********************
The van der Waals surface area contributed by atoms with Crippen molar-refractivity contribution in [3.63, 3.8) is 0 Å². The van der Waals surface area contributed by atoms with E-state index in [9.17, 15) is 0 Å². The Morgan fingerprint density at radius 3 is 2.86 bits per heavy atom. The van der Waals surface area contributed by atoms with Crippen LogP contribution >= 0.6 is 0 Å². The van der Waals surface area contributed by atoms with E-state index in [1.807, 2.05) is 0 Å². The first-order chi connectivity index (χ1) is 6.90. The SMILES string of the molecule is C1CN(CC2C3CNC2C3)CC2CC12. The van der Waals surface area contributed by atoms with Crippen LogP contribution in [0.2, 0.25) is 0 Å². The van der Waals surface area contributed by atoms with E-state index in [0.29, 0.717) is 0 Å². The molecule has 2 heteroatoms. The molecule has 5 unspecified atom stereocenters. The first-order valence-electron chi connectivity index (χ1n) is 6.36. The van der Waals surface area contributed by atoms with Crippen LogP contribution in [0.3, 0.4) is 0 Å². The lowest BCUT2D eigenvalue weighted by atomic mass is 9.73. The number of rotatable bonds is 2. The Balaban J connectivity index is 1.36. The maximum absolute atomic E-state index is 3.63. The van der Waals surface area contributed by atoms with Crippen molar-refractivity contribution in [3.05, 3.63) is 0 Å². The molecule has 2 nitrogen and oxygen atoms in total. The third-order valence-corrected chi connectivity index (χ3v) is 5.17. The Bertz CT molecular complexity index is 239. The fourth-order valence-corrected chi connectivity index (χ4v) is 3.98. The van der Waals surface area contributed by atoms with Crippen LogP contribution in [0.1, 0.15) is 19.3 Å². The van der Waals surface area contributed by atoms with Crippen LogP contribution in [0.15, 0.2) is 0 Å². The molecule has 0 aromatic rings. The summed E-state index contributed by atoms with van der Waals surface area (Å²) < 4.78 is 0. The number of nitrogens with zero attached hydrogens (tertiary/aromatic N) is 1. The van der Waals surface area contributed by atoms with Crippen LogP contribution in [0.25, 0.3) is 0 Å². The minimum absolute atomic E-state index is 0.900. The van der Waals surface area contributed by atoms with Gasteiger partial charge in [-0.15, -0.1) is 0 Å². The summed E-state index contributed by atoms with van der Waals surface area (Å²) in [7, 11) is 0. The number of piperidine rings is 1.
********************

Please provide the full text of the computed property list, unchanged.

The van der Waals surface area contributed by atoms with Crippen molar-refractivity contribution in [3.63, 3.8) is 0 Å². The van der Waals surface area contributed by atoms with E-state index in [9.17, 15) is 0 Å². The Morgan fingerprint density at radius 3 is 2.86 bits per heavy atom. The van der Waals surface area contributed by atoms with Crippen LogP contribution >= 0.6 is 0 Å². The van der Waals surface area contributed by atoms with E-state index in [1.807, 2.05) is 0 Å². The first-order chi connectivity index (χ1) is 6.90. The SMILES string of the molecule is C1CN(CC2C3CNC2C3)CC2CC12. The van der Waals surface area contributed by atoms with Crippen LogP contribution in [0.2, 0.25) is 0 Å². The van der Waals surface area contributed by atoms with E-state index in [0.29, 0.717) is 0 Å². The molecule has 2 heteroatoms. The molecule has 5 unspecified atom stereocenters. The first-order valence-electron chi connectivity index (χ1n) is 6.36. The van der Waals surface area contributed by atoms with Crippen LogP contribution in [0.3, 0.4) is 0 Å². The lowest BCUT2D eigenvalue weighted by atomic mass is 9.73. The number of rotatable bonds is 2. The Balaban J connectivity index is 1.36. The maximum absolute atomic E-state index is 3.63. The van der Waals surface area contributed by atoms with Crippen molar-refractivity contribution in [3.05, 3.63) is 0 Å². The molecule has 2 nitrogen and oxygen atoms in total. The third-order valence-corrected chi connectivity index (χ3v) is 5.17. The Bertz CT molecular complexity index is 239. The fourth-order valence-corrected chi connectivity index (χ4v) is 3.98. The van der Waals surface area contributed by atoms with Crippen LogP contribution in [0.1, 0.15) is 19.3 Å². The van der Waals surface area contributed by atoms with Crippen LogP contribution in [0.15, 0.2) is 0 Å². The molecule has 0 aromatic rings. The summed E-state index contributed by atoms with van der Waals surface area (Å²) < 4.78 is 0. The number of nitrogens with zero attached hydrogens (tertiary/aromatic N) is 1. The van der Waals surface area contributed by atoms with Crippen LogP contribution in [0.25, 0.3) is 0 Å². The minimum absolute atomic E-state index is 0.900. The van der Waals surface area contributed by atoms with Gasteiger partial charge in [-0.15, -0.1) is 0 Å². The summed E-state index contributed by atoms with van der Waals surface area (Å²) in [7, 11) is 0. The number of piperidine rings is 1.